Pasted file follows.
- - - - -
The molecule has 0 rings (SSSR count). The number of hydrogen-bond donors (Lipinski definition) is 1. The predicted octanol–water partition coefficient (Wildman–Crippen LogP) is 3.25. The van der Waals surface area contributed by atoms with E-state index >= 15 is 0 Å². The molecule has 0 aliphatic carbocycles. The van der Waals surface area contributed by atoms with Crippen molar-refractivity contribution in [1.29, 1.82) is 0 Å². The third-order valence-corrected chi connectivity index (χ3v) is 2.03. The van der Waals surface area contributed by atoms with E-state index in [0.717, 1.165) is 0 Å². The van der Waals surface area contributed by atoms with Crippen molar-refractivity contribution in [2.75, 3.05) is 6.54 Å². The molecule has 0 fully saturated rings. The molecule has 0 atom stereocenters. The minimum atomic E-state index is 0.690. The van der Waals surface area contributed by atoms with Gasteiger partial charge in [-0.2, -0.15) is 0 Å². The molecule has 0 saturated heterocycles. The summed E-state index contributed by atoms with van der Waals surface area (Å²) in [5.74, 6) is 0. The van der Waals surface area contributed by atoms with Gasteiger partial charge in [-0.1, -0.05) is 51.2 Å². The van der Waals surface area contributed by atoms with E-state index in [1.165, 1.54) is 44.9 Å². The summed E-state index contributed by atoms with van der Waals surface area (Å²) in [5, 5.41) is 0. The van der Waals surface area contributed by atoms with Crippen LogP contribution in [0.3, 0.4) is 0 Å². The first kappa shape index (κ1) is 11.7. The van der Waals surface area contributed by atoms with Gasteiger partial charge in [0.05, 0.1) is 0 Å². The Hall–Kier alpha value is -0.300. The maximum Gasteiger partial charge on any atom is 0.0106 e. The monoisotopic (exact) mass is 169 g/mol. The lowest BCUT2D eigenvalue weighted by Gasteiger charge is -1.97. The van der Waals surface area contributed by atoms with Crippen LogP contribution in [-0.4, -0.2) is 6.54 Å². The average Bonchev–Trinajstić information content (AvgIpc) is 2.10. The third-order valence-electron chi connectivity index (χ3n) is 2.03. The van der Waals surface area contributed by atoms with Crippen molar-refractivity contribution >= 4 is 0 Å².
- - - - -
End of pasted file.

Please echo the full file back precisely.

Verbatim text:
The molecule has 0 rings (SSSR count). The number of hydrogen-bond donors (Lipinski definition) is 1. The predicted octanol–water partition coefficient (Wildman–Crippen LogP) is 3.25. The van der Waals surface area contributed by atoms with E-state index >= 15 is 0 Å². The molecule has 0 aliphatic carbocycles. The van der Waals surface area contributed by atoms with Crippen molar-refractivity contribution in [1.29, 1.82) is 0 Å². The third-order valence-corrected chi connectivity index (χ3v) is 2.03. The van der Waals surface area contributed by atoms with E-state index in [0.717, 1.165) is 0 Å². The van der Waals surface area contributed by atoms with Crippen molar-refractivity contribution in [2.75, 3.05) is 6.54 Å². The molecule has 0 fully saturated rings. The molecule has 0 atom stereocenters. The minimum atomic E-state index is 0.690. The van der Waals surface area contributed by atoms with Gasteiger partial charge in [-0.2, -0.15) is 0 Å². The molecule has 0 saturated heterocycles. The summed E-state index contributed by atoms with van der Waals surface area (Å²) in [5.74, 6) is 0. The van der Waals surface area contributed by atoms with Gasteiger partial charge in [-0.1, -0.05) is 51.2 Å². The van der Waals surface area contributed by atoms with E-state index in [1.165, 1.54) is 44.9 Å². The summed E-state index contributed by atoms with van der Waals surface area (Å²) in [5, 5.41) is 0. The van der Waals surface area contributed by atoms with Crippen LogP contribution in [0.3, 0.4) is 0 Å². The first kappa shape index (κ1) is 11.7. The van der Waals surface area contributed by atoms with Gasteiger partial charge in [0.05, 0.1) is 0 Å². The Hall–Kier alpha value is -0.300. The maximum Gasteiger partial charge on any atom is 0.0106 e. The monoisotopic (exact) mass is 169 g/mol. The lowest BCUT2D eigenvalue weighted by Gasteiger charge is -1.97. The van der Waals surface area contributed by atoms with Crippen LogP contribution in [-0.4, -0.2) is 6.54 Å². The average Bonchev–Trinajstić information content (AvgIpc) is 2.10. The third-order valence-electron chi connectivity index (χ3n) is 2.03. The van der Waals surface area contributed by atoms with Crippen molar-refractivity contribution >= 4 is 0 Å².